Sponsored By
An organization or individual has paid for the creation of this work but did not approve or review it.



Alleged johns have their day in court

In the span of roughly an hour Monday morning, three Rochester men pleaded guilty to prostitution-related charges in Olmsted County District Court, each of them sentenced to one year of probation.

The pleas came during what was something of an alleged johns' day in Courtroom 1, with 17 men accused of trying to hire a prostitute in December scheduled to make their first court appearances.

Instead, 10 of the men caught in the two-day police sting had their court appearances delayed. One man was going through chemotherapy, according to his attorney, and at least some of the others needed more time to review case details with their lawyers.

The remaining four men who were charged appeared in court Monday to request additional hearings as they headed toward possible jury trials.

The cases highlighted both the ease with which prostitution arrests can be made in Rochester and the challenges that come with prosecuting arrests made in bulk.


On one hand, police had no trouble finding men to target in prostitution stings—Rochester investigators can receive up to 30 calls a day when they set up undercover phone numbers for alleged johns to call, investigator John Fishbaugher said at a recent Post-Bulletin Dialogues event.

"The unfortunate thing is that it exposes us to the prevalence of what must be going on out there," said Olmsted County Attorney Mark Ostrem.

Large operations take time to process and prosecute, so it isn't possible to do them often, Ostrem said.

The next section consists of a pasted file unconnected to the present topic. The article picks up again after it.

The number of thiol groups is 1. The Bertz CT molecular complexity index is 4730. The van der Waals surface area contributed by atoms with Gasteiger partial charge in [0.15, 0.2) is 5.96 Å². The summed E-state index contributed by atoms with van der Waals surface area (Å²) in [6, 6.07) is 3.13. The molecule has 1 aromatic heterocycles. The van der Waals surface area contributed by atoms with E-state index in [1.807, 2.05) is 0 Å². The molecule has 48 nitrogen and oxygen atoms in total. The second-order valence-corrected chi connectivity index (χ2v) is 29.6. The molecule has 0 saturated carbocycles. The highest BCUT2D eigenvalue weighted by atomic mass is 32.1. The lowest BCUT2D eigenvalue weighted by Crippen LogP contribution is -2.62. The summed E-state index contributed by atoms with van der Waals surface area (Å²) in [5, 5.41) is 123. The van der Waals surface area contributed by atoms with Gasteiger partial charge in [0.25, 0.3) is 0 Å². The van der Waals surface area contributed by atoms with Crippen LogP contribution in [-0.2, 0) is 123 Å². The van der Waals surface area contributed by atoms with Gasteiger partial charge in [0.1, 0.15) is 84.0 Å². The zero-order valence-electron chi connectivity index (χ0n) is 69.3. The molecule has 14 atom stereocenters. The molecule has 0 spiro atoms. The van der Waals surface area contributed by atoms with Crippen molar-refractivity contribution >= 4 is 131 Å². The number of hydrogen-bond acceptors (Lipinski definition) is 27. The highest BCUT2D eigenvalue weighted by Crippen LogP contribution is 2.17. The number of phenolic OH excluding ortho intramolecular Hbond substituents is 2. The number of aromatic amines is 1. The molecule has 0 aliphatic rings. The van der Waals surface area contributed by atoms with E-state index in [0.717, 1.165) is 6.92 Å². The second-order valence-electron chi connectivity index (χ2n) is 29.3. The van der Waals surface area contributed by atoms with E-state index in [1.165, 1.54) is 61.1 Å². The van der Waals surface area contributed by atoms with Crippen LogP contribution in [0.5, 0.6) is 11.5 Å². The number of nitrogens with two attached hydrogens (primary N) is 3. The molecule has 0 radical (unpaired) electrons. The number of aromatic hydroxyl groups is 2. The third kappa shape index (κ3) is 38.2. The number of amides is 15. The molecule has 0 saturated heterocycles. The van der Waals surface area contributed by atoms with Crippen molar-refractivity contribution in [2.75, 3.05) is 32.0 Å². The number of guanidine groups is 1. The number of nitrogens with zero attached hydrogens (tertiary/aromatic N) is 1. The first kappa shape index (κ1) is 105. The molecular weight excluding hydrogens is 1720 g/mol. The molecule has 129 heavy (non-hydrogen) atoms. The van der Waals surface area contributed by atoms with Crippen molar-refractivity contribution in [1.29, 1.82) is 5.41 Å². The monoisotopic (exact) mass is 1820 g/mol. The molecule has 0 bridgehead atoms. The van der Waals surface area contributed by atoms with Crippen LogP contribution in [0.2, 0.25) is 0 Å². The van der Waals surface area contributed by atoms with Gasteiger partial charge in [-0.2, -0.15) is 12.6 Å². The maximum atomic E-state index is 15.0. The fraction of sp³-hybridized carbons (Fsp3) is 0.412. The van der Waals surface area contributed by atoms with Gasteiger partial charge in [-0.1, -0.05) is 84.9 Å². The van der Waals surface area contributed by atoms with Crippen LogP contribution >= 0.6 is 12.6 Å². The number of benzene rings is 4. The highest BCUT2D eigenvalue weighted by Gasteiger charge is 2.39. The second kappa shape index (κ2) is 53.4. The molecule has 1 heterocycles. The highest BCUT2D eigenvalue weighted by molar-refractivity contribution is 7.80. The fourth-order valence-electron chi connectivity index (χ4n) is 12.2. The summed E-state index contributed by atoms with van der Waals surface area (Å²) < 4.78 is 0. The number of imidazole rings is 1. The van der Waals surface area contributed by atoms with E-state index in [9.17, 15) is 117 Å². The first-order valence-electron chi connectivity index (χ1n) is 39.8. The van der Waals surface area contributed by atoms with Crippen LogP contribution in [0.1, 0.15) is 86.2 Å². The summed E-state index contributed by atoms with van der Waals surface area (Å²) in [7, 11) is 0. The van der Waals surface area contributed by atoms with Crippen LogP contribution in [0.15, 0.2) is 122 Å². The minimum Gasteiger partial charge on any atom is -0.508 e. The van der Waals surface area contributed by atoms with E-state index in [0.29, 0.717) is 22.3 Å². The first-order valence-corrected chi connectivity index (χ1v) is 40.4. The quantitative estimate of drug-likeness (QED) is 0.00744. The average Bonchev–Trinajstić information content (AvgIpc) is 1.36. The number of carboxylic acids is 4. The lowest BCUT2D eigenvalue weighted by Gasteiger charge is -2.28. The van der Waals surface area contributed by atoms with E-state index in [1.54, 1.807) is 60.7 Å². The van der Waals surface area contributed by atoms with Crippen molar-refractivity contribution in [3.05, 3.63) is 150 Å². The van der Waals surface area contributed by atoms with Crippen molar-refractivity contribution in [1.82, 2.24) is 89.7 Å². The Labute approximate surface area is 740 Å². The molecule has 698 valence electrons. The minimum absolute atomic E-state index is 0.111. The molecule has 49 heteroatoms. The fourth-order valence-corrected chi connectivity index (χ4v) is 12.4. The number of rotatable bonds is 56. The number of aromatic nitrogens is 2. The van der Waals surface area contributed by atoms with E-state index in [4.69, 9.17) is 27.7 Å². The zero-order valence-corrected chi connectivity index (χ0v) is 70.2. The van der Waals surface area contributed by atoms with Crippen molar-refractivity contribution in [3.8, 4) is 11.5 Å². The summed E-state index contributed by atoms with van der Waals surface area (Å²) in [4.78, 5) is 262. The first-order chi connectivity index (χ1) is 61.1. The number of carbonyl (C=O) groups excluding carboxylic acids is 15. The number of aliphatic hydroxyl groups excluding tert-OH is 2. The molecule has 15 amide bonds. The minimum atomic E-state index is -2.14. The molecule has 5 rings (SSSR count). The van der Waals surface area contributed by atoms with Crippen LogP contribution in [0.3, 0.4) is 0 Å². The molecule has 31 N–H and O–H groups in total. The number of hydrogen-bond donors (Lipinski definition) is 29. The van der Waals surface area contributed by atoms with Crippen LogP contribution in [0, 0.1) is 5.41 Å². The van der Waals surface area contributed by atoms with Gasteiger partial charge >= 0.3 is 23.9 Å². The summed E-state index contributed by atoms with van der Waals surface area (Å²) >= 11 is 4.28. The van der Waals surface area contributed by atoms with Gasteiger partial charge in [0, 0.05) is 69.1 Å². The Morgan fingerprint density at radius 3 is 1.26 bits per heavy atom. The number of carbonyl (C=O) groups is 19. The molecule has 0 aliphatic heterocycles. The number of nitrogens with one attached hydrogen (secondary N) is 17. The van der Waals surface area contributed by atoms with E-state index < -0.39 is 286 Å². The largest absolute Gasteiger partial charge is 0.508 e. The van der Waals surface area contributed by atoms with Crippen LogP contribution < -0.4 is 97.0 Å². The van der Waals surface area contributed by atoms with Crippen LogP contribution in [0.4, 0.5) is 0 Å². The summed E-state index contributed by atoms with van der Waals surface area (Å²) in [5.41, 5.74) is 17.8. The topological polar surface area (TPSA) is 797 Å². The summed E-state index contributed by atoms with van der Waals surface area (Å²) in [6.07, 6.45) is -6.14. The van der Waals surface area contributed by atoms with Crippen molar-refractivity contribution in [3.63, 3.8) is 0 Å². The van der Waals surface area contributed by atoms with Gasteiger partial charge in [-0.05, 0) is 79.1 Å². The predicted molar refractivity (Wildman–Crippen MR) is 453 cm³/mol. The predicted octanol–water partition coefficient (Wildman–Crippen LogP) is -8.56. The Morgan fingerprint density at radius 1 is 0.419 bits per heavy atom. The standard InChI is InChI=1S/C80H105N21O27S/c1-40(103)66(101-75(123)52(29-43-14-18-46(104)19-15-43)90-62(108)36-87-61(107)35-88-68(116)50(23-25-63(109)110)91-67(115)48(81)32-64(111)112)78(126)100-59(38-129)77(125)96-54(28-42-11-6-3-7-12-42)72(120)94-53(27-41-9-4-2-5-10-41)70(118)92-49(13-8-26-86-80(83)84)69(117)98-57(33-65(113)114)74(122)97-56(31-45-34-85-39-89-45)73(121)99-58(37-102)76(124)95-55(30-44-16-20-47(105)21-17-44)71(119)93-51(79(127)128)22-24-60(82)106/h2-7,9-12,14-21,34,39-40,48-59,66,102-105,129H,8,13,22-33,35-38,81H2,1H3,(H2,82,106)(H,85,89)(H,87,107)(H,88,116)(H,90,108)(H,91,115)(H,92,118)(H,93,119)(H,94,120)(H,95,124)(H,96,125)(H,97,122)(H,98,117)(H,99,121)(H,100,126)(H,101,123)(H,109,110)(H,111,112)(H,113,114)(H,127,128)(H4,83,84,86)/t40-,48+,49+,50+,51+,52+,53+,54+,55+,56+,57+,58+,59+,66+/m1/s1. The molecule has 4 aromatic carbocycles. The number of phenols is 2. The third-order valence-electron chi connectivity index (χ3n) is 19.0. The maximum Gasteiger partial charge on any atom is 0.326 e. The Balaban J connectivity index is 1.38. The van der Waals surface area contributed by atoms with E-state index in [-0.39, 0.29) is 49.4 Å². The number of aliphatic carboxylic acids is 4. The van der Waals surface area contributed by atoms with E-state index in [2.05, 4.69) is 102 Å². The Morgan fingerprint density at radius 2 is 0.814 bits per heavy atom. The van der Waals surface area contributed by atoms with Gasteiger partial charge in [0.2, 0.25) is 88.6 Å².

"Realistically, we don't have the manpower to set these types of operations up and do these stings and that type of thing," he said.

The three Rochester men convicted Monday are 24-year-old Collin James Pearson, 53-year-old Kenneth Gerard Herman, and 36-year-old Travis William Deetz.

All pleaded guilty to a lesser charge, misdemeanor loitering to participate in prostitution, than the gross misdemeanor hiring or offering to hire a prostitute charge they originally faced. Each man had a 90-day jail sentence stayed for one year as opposed to a maximum sentence of 365 days stayed for two years if convicted of a gross misdemeanor.

As with other types of cases, Ostrem said he's willing to negotiate a plea deal in the prostitution cases rather than string them out over a period of months.

By securing the conviction for the johns, he said, it gets a conviction on their record that will set the stage for tougher penalties if they re-offend. Each man also must attend a one-day "john school" in St. Paul and pay a $500 fine that helps fund services for victims of prostitution.


"It's kind of a win-win situation for us," Ostrem said. "We're not going to trial, and we're getting most of what we want."

Police will look for opportunities to conduct more prostitution stings in the future, according to Capt. Brian Winters, with staff time and work loads taken into consideration.

Looking back at the December operation, the biggest of its kind in recent memory, Winters said police found some ways to make prostitution stings more efficient in the future, but "there wasn't one 'aha!' moment where we came away and said, 'This is going to make things so much easier next time.'"

In the meantime, Ostrem said he hopes the December arrests sent a message.

"I'd like to think that taking a big number all at once, 17, should have some deterrent effect," he said.

What To Read Next
Get Local